Surviving Christmas with a rambunctious dog 78

Years ago when the children were young and all five of them at home, we had two beagles and three cats.

All were beloved family pets who shared the house with us.

The beagles, Jezebel and Jethro got along

well together.

The cats placed themselves at the top of the pet hierarchy and set the rules for both dogs.

As is true for most families, there was company throughout the Christmas holidays. Kids, dogs, cats all played together, ran through the house and enjoyed each other. We would sit in the living room and watch the cats bat at the train running around the Christmas tree.

On Christmas day each animal received a gift. The dogs accepted their chew-bones nicely and took them to their doggy-beds for a good chew. It was much more fun to watch the cats play with their gifts of catnip mice. Their antics were comical, their postures always graceful. That was long ago.

Now our cats live outside in their heated cat houses and our home is dominated by a large, curly-haired, boisterous dog.

Much about the Christmas holidays has changed and Pierre is the catalyst for some of that change. For instance, baking now requires vigilance on my part.

I enjoy baking, especially at Christmas. Holiday music still fills the kitchen, while cookies come out of the oven. The difference is I cannot take my eyes off these cookies for a minute.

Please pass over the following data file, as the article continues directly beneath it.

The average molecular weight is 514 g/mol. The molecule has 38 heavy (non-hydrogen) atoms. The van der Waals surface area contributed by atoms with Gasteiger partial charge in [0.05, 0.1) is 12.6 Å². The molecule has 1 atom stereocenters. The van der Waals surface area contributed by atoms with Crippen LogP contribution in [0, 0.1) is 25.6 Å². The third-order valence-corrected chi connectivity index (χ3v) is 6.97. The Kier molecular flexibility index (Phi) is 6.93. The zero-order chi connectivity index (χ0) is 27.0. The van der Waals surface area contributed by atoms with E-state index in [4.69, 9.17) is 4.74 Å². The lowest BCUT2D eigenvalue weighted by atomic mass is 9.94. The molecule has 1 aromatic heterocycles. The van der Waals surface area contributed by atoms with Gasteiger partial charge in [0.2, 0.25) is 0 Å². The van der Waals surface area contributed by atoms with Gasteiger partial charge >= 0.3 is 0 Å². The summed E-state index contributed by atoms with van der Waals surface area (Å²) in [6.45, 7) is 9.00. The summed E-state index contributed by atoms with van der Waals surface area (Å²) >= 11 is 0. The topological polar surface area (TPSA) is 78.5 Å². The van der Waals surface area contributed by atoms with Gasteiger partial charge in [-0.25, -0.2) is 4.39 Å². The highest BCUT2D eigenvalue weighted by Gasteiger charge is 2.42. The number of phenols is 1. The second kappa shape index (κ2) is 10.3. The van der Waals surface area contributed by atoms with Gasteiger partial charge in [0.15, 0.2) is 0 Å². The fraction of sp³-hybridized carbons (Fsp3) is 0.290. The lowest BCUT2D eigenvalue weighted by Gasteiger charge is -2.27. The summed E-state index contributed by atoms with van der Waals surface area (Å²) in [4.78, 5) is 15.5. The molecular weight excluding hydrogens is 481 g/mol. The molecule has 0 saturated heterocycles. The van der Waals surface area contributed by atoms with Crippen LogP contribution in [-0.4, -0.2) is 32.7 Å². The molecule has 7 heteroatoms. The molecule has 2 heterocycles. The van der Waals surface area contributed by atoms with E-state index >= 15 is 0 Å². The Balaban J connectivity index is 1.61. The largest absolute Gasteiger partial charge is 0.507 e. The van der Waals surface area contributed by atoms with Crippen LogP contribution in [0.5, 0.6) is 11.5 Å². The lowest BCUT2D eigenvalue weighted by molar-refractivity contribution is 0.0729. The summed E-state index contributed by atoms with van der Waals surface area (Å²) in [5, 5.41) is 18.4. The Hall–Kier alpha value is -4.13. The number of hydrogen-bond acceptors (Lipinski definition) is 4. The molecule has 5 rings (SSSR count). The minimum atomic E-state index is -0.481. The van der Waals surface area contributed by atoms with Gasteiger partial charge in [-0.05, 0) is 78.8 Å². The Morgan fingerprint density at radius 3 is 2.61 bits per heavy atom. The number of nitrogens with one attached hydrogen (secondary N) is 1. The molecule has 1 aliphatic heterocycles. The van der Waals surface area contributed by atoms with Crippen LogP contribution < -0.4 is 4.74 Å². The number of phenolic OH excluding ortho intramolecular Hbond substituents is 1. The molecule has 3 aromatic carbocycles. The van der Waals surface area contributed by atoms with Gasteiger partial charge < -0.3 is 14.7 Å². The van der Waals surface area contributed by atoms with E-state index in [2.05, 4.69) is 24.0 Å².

The other day I’d baked two pans of sugar cookies to be decorated later. I took them off the pans, placed them on the cooling racks on the counter. The phone rang and, as I walked across the kitchen to answer it, Pierre quietly put his front feet up on the counter and slurped two rows of cookies off a cooling rack; not two cookies, mind you, but two rows of cookies, in just the time it took to answer the phone.

Since his long legs allow him to surf the kitchen counters it’s no trouble for him to take whatever looks tempting. I scolded him and put a gate across the kitchen doorway. He put his head over the gate and looked at me with a searching look that clearly said, “You know I like cookies. So what’s the big deal?”

Every year, in mid-December, we choose a night to ride around various neighborhoods looking at houses festooned with Christmas lights and decorations. Of course, Pierre comes along. We try to choose a night that’s not terribly cold, because the two back windows must be half-way down so the dog can see the decorations, too. We three started out in an anticipatory, holiday mood, with Christmas music on the radio and Pierre bouncing around in the back seat.

This year quite a few houses in our area have large, inflated Santas,

reindeer and elves in

their yards. These are great attractions for children and, as it turns out, also for Pierre.

When we slowly pass a house with inflatables in the front yard, he leans out the window and barks a greeting. One of the yards in Suncrest has Santa stuck in an igloo with only his legs and feet sticking out. At intervals Santa’s legs kick up and down. This kicking motion immediately caught Pierre’s attention.

He barked. He growled. He tried to get out the window to grab those legs. Even after we passed the house it took him a while to settle down.

Life with Pierre is never dull or predictable. In any season, during any holidays, this big, rambunctious, loving dog adds so much to our lives.

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